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Oliver Hillel,  Montreal

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Oliver Hillel

Oliver Hillel

Programme Officer
Secretariat of the Convention on Biological Diversity

Oliver Hillel has been a Programme Officer at the Secretariat of the Convention on Biological Diversity (SCBD, administered by the United Nations Environment Programme) in Montreal, Canada, for the last 6 years. He is responsible for the issues of South-South cooperation, sub-national implementation (involvement of States, Regions and cities), Sustainable Tourism, and Island Biodiversity. A biologist with a master’s Degree in Environmental Education and MBAs on Managerial Accounting and Hotel Management, Oliver has over 24 years’ experience on international cooperation and negotiations on sustainable tourism, event organization, and training and capacity building programs across many themes and issues related to sustainable development. Previously, he was the team leader for a tourism development cooperation project in the Philippines, Tourism Programme Coordinator for UNEP’s Division of Technology, Industry and Economics based in Paris, France, and Ecotourism Program director for Conservation International. He also worked for SENAC, a professional training institution in his home country Brazil, where he created and managed training and consulting services for hotels, restaurants, and theme parks. For the past 6 years, Oliver has coordinated the SCBD’s activities involving cities and subnational authorities, supporting negotiations that led to the adoption of a Plan of Action for Subnational Governments, Cities and other Local Authorities. He has also co-organized more than 15 meetings including three Cities and Biodiversity Summits parallel to meetings of the Conference of the Parties, and produced the Cities and Biodiversity Outlook, a reference publication on the links between urbanization and biodiversity.

February 4, 2015

Over time, cities originated wherever indigenous cultures agglomerated and planned links between their settlements and peri-urban ecosystems for the provision of water, food and other goods and services. Not by coincidence, these settlements often occurred in biodiversity hotspots—and we know that historically cities were hotbeds for innovation of all sorts. Yet indigenous knowledge on the … Continue reading The Bright Side of Indigenous Urbanization for Biodiversity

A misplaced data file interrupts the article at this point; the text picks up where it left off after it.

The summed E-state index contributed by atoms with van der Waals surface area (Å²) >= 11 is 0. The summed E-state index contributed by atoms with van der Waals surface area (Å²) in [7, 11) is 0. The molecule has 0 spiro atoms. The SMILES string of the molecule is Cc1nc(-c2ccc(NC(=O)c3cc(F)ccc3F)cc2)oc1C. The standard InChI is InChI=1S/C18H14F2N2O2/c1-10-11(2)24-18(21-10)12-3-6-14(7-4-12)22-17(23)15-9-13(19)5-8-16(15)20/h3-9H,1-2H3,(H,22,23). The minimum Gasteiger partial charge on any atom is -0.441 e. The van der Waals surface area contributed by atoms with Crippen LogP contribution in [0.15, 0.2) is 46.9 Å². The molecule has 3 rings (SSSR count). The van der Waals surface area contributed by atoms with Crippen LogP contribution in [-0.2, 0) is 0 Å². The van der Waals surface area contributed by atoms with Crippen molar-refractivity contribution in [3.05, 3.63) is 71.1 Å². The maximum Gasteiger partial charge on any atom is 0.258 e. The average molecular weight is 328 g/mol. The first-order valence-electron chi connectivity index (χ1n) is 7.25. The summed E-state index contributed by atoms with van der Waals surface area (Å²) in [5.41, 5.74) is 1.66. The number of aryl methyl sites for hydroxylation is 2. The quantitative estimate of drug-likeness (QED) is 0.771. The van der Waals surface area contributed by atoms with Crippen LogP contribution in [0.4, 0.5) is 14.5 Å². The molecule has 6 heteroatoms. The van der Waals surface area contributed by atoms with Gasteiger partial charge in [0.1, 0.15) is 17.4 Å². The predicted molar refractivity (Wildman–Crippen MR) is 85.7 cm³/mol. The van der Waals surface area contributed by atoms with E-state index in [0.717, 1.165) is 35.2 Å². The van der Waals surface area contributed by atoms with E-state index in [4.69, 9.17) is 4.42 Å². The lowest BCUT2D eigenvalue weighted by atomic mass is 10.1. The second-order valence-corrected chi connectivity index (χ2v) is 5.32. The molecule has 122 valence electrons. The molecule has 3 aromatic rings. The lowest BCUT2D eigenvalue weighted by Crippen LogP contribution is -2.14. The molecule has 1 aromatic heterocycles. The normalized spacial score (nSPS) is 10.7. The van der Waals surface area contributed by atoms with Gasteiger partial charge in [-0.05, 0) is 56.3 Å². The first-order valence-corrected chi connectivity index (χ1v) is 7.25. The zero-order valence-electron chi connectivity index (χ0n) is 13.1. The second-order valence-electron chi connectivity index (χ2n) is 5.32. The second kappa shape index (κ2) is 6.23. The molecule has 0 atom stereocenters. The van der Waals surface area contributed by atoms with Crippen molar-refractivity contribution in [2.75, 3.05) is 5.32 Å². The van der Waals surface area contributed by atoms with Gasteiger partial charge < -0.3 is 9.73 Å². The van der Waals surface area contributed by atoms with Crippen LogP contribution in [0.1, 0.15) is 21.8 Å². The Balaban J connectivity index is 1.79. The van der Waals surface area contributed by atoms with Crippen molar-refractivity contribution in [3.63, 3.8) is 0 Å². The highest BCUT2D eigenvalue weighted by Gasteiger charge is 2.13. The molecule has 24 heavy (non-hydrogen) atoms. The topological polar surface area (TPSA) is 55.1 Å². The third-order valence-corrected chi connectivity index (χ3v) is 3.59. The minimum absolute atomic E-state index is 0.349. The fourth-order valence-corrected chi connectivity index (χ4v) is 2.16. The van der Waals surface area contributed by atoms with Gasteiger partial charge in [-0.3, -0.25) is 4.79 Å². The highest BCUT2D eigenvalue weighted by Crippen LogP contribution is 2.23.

February 23, 2014
Photo: Jose Puppim de Oliveira

Today, we live in the ‘Urban Anthropocene’. This expression combines the global trend towards urbanization and the neologism ‘Anthropocene’, the term an ecologist would be forced to use these days to describe Homo sapiens as the key structuring species that could determine, alone, the fate of Earth’s life forms. For better or worse, it’s become … Continue reading The UN in the Urban Anthropocene

July 26, 2013
Hooded cranes at Suncheon Bay

In our transition from rural to urban life (arguably the largest ever migration of humans on Earth), we lose contact with Nature—that we already knew. It is not easy to find ways to raise awareness of the beauty, as well as the critical role, that living beings, all 30 million species of them, play in … Continue reading Nature in Movement: Bird Flyways as Engines of Economic Growth and Conservation for City Managers

February 17, 2013
Brest sous le soleil couchant

Une version en français suit immédiatement dans cet espace. Just as human activities change the face of our planet, the habits of maritime and port city residents have a disproportionate influence on the fate of coastal and marine biodiversity. We already know that what happens to life on Earth will depend on how people live … Continue reading Port Cities and Nature: The Experience of Brest Métropole Océane and the Maritime Innovative Territories International Network

November 14, 2012
CBO back cover

Coming just out of the whirlwind of the eleventh meeting of the Conference of the Parties to the Convention on Biological Diversity, in Hyderabad, India, from 8 to 19 October 2012, there are many reasons to celebrate. The Convention brings together the governments of 192 countries to discuss policies, actions and investments in the conservation … Continue reading Let’s Reinvent the Wheel: Helping Local Governments Protect Nature